Remember that red stuff on your (well, not my) mother’s devilled eggs? That’s paprika. At least, that’s what it said on the jar.
But it wasn’t really paprika. It was some bastardized version of the ground sweet red chili spice made famous by Spanish and Hungarian cooks. It was carefully aged in a metal McCormick box in the pantry right above the oven for about 25 years, spilled occasionally and cleaned up and put back in the box, and then sprinkled on the eggs for color, scaring children but not adding any real flavor for adults. The stuff I’d known as paprika is to fresh, smoky paprika what Sunny D is to orange juice. Not the same.
A friend brought me some Pimenton de la Vera, true paprika with a flavor I’d almost describe as . . .foggy, from Spain. I’m just learning to use it, to flavor roasted chicken, season salad dressings, and add depth to soups and braises. I’m a little late, I know.
Last night I purchased some potatoes simply because the package said “no butter needed.” My response to any advertisement that passive-aggresively tells you what NOT to do is of course to do just that thing, so I planned to take them home and douse them with butter. But we had a lactard coming over for dinner, and I’d just made herbed potatoes a week or two before, so I pried open the paprika and started shaking.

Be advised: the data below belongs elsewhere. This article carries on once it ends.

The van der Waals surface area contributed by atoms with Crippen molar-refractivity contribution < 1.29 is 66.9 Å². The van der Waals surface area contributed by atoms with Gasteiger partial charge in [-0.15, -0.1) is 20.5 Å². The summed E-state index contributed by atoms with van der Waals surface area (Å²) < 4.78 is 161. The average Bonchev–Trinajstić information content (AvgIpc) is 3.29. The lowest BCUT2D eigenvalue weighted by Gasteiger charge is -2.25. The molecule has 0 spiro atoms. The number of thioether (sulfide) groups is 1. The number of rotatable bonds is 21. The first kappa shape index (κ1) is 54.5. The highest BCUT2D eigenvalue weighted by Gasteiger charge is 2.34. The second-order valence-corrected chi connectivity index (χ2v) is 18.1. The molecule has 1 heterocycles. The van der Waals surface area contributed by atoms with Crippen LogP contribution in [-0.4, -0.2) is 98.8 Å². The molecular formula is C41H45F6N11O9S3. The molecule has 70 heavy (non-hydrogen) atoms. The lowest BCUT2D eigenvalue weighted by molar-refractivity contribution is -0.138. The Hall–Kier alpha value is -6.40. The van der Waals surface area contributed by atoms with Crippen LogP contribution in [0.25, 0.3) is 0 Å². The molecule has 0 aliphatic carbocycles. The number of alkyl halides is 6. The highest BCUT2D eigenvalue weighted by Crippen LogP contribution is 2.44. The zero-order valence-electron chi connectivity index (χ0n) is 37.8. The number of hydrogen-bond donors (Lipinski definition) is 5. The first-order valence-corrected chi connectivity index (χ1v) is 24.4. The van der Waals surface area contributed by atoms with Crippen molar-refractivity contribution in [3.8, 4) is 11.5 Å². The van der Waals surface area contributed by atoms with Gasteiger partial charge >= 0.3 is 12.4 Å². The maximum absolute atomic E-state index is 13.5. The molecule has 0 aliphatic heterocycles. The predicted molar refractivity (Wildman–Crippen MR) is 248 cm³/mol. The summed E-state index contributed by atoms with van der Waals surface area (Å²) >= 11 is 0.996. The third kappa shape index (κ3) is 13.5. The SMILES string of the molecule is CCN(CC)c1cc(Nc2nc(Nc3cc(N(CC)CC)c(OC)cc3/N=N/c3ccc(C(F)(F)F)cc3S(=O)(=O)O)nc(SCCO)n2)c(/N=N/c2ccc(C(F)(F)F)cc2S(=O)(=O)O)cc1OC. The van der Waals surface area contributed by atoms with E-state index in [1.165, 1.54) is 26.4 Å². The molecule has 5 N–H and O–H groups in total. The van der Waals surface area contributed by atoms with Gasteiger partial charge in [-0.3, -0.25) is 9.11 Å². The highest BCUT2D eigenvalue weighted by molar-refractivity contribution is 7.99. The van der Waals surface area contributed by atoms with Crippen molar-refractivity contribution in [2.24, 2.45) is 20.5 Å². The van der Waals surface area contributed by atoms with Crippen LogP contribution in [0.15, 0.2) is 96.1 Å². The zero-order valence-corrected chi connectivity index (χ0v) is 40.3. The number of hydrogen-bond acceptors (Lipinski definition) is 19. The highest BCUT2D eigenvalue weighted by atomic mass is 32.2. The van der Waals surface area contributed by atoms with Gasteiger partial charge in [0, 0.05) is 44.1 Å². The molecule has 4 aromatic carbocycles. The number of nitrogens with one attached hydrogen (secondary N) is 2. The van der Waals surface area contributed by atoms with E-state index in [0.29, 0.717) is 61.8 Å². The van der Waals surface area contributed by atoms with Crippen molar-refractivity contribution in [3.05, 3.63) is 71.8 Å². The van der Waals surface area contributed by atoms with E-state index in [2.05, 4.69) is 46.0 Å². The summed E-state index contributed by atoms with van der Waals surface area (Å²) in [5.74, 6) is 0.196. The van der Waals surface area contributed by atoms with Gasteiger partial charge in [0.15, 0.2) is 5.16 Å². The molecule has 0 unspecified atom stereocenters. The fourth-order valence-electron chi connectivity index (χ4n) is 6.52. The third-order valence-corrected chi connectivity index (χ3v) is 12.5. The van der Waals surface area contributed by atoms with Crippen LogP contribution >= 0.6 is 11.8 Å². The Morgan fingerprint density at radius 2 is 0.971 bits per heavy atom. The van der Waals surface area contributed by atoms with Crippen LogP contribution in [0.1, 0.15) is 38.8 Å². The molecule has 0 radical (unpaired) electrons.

My husband happened to walk by just as I was putting them in the oven. “Looks like you bought white potatoes and wished you’d bought red ones,” he said. Always helpful.
Recipe 35 of 365
Look for fresh Spanish or Hungarian paprika in the bulk spice section of a store you think goes through its spices quickly. Sour cream makes an excellent condiment.
TIME: 5 minutes, plus roasting
MAKES: 4 – 6 servings
1 1/2 pounds (1 24-ounce mesh bag) baby Dutch yellow potatoes, or small red potatoes
1 1/2 tablespoons extra virgin olive oil
1 teaspoon smoky Pimenton de la Vera, or whatever paprika you love or have
Salt and freshly ground pepper, to taste
Preheat the oven to 400 degrees.
Scrub and halve the potatoes, and arrange them in one layer in a large ovenproof dish. Drizzle the olive oil over them, then season them with the paprika, and salt and pepper to taste. Use your hands to distribute the paprika evenly, so the potatoes are all red.
Roast for 35 minutes, or until the potatoes can be easily pierced through with a small skewer. Serve hot.